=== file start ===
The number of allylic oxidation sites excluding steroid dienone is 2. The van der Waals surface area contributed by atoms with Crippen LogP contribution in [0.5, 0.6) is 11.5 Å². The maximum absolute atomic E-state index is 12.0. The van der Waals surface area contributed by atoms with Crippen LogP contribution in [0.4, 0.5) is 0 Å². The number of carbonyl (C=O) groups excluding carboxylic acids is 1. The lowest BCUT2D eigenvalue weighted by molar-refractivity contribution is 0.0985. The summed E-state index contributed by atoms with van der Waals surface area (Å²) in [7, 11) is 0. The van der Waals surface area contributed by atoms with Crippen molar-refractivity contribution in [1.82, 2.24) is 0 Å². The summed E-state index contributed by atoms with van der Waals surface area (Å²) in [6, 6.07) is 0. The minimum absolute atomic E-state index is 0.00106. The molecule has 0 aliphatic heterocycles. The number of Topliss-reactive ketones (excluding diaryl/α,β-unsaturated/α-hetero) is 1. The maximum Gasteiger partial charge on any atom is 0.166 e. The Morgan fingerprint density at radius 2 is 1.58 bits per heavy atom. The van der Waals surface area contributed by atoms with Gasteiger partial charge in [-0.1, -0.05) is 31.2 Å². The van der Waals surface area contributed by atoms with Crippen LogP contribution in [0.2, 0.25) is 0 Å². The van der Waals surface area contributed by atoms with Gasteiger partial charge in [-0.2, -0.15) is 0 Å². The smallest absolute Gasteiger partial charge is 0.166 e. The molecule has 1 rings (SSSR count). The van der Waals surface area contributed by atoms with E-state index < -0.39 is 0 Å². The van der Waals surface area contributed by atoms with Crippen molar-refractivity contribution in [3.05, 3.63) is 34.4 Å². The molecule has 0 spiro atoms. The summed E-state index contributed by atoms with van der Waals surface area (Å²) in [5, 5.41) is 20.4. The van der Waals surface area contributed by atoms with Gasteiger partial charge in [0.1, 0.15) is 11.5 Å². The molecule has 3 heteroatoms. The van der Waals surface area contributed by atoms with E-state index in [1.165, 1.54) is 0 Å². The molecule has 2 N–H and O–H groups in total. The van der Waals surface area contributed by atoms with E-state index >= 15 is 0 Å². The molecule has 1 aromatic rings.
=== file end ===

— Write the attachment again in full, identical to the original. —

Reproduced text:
The number of allylic oxidation sites excluding steroid dienone is 2. The van der Waals surface area contributed by atoms with Crippen LogP contribution in [0.5, 0.6) is 11.5 Å². The maximum absolute atomic E-state index is 12.0. The van der Waals surface area contributed by atoms with Crippen LogP contribution in [0.4, 0.5) is 0 Å². The number of carbonyl (C=O) groups excluding carboxylic acids is 1. The lowest BCUT2D eigenvalue weighted by molar-refractivity contribution is 0.0985. The summed E-state index contributed by atoms with van der Waals surface area (Å²) in [7, 11) is 0. The van der Waals surface area contributed by atoms with Crippen molar-refractivity contribution in [1.82, 2.24) is 0 Å². The summed E-state index contributed by atoms with van der Waals surface area (Å²) in [6, 6.07) is 0. The minimum absolute atomic E-state index is 0.00106. The molecule has 0 aliphatic heterocycles. The number of Topliss-reactive ketones (excluding diaryl/α,β-unsaturated/α-hetero) is 1. The maximum Gasteiger partial charge on any atom is 0.166 e. The Morgan fingerprint density at radius 2 is 1.58 bits per heavy atom. The van der Waals surface area contributed by atoms with Gasteiger partial charge in [-0.1, -0.05) is 31.2 Å². The van der Waals surface area contributed by atoms with Crippen LogP contribution in [0.2, 0.25) is 0 Å². The van der Waals surface area contributed by atoms with Gasteiger partial charge in [-0.2, -0.15) is 0 Å². The smallest absolute Gasteiger partial charge is 0.166 e. The molecule has 1 rings (SSSR count). The van der Waals surface area contributed by atoms with E-state index < -0.39 is 0 Å². The van der Waals surface area contributed by atoms with Crippen molar-refractivity contribution in [3.05, 3.63) is 34.4 Å². The molecule has 0 spiro atoms. The summed E-state index contributed by atoms with van der Waals surface area (Å²) in [5, 5.41) is 20.4. The van der Waals surface area contributed by atoms with Gasteiger partial charge in [0.1, 0.15) is 11.5 Å². The molecule has 3 heteroatoms. The van der Waals surface area contributed by atoms with E-state index in [1.165, 1.54) is 0 Å². The molecule has 2 N–H and O–H groups in total. The van der Waals surface area contributed by atoms with E-state index >= 15 is 0 Å². The molecule has 1 aromatic rings.